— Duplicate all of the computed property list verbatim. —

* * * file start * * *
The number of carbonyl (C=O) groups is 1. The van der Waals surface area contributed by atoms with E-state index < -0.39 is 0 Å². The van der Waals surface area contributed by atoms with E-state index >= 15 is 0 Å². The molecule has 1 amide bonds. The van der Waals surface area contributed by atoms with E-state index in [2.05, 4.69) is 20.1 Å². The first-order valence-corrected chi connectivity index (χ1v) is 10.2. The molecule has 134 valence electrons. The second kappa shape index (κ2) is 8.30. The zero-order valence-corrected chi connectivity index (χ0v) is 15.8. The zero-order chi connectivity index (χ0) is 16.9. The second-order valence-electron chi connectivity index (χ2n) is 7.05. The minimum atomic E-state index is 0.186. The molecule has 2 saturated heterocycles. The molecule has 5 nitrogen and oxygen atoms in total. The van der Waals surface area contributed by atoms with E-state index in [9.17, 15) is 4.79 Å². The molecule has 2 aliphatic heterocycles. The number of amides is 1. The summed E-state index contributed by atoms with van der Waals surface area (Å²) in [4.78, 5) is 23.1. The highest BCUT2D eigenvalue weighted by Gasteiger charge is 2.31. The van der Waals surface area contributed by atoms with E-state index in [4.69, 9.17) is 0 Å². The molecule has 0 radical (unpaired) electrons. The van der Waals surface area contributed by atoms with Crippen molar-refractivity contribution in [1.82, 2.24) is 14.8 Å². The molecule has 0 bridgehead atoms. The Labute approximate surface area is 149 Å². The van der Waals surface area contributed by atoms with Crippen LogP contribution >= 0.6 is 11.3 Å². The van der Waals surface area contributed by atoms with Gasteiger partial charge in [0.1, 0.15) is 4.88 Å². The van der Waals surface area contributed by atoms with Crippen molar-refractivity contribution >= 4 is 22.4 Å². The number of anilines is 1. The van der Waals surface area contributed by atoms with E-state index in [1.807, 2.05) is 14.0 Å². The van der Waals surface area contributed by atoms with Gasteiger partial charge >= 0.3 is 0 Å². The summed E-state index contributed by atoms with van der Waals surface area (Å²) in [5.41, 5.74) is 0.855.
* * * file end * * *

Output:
The number of carbonyl (C=O) groups is 1. The van der Waals surface area contributed by atoms with E-state index < -0.39 is 0 Å². The van der Waals surface area contributed by atoms with E-state index >= 15 is 0 Å². The molecule has 1 amide bonds. The van der Waals surface area contributed by atoms with E-state index in [2.05, 4.69) is 20.1 Å². The first-order valence-corrected chi connectivity index (χ1v) is 10.2. The molecule has 134 valence electrons. The second kappa shape index (κ2) is 8.30. The zero-order valence-corrected chi connectivity index (χ0v) is 15.8. The zero-order chi connectivity index (χ0) is 16.9. The second-order valence-electron chi connectivity index (χ2n) is 7.05. The minimum atomic E-state index is 0.186. The molecule has 2 saturated heterocycles. The molecule has 5 nitrogen and oxygen atoms in total. The van der Waals surface area contributed by atoms with E-state index in [9.17, 15) is 4.79 Å². The molecule has 2 aliphatic heterocycles. The number of amides is 1. The summed E-state index contributed by atoms with van der Waals surface area (Å²) in [4.78, 5) is 23.1. The highest BCUT2D eigenvalue weighted by Gasteiger charge is 2.31. The van der Waals surface area contributed by atoms with E-state index in [4.69, 9.17) is 0 Å². The molecule has 0 radical (unpaired) electrons. The van der Waals surface area contributed by atoms with Crippen molar-refractivity contribution in [1.82, 2.24) is 14.8 Å². The molecule has 0 bridgehead atoms. The Labute approximate surface area is 149 Å². The van der Waals surface area contributed by atoms with Crippen LogP contribution >= 0.6 is 11.3 Å². The van der Waals surface area contributed by atoms with Gasteiger partial charge in [0.1, 0.15) is 4.88 Å². The van der Waals surface area contributed by atoms with Crippen molar-refractivity contribution >= 4 is 22.4 Å². The number of anilines is 1. The van der Waals surface area contributed by atoms with E-state index in [1.807, 2.05) is 14.0 Å². The van der Waals surface area contributed by atoms with Gasteiger partial charge >= 0.3 is 0 Å². The summed E-state index contributed by atoms with van der Waals surface area (Å²) in [5.41, 5.74) is 0.855.